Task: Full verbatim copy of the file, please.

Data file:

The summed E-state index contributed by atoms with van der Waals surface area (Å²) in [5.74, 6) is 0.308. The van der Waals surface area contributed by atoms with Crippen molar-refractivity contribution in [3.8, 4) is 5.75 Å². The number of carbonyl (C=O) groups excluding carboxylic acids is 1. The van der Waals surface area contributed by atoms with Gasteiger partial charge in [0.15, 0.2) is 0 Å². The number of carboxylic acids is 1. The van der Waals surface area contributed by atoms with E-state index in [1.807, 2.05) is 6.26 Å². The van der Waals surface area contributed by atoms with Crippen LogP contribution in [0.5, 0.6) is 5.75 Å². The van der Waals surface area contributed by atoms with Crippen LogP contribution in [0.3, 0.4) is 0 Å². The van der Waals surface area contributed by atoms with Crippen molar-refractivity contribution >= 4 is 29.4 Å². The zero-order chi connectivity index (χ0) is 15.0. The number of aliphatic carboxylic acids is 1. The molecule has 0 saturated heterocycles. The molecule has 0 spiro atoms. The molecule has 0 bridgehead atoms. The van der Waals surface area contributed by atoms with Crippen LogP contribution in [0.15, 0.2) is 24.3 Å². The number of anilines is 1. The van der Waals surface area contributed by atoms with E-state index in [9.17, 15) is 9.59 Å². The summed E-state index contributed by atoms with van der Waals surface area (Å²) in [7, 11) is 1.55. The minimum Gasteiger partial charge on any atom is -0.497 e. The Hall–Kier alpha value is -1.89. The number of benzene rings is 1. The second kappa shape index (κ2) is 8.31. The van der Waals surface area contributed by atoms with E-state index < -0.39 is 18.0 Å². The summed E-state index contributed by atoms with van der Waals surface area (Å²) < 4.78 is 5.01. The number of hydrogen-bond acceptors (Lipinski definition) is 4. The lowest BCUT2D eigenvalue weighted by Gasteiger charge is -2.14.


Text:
The summed E-state index contributed by atoms with van der Waals surface area (Å²) in [5.74, 6) is 0.308. The van der Waals surface area contributed by atoms with Crippen molar-refractivity contribution in [3.8, 4) is 5.75 Å². The number of carbonyl (C=O) groups excluding carboxylic acids is 1. The van der Waals surface area contributed by atoms with Gasteiger partial charge in [0.15, 0.2) is 0 Å². The number of carboxylic acids is 1. The van der Waals surface area contributed by atoms with E-state index in [1.807, 2.05) is 6.26 Å². The van der Waals surface area contributed by atoms with Crippen LogP contribution in [0.5, 0.6) is 5.75 Å². The van der Waals surface area contributed by atoms with Crippen LogP contribution in [0.3, 0.4) is 0 Å². The van der Waals surface area contributed by atoms with Crippen molar-refractivity contribution >= 4 is 29.4 Å². The zero-order chi connectivity index (χ0) is 15.0. The number of aliphatic carboxylic acids is 1. The molecule has 0 saturated heterocycles. The molecule has 0 spiro atoms. The molecule has 0 bridgehead atoms. The van der Waals surface area contributed by atoms with Crippen LogP contribution in [0.15, 0.2) is 24.3 Å². The number of anilines is 1. The van der Waals surface area contributed by atoms with E-state index in [9.17, 15) is 9.59 Å². The summed E-state index contributed by atoms with van der Waals surface area (Å²) in [7, 11) is 1.55. The minimum Gasteiger partial charge on any atom is -0.497 e. The Hall–Kier alpha value is -1.89. The number of benzene rings is 1. The second kappa shape index (κ2) is 8.31. The van der Waals surface area contributed by atoms with E-state index < -0.39 is 18.0 Å². The summed E-state index contributed by atoms with van der Waals surface area (Å²) < 4.78 is 5.01. The number of hydrogen-bond acceptors (Lipinski definition) is 4. The lowest BCUT2D eigenvalue weighted by Gasteiger charge is -2.14.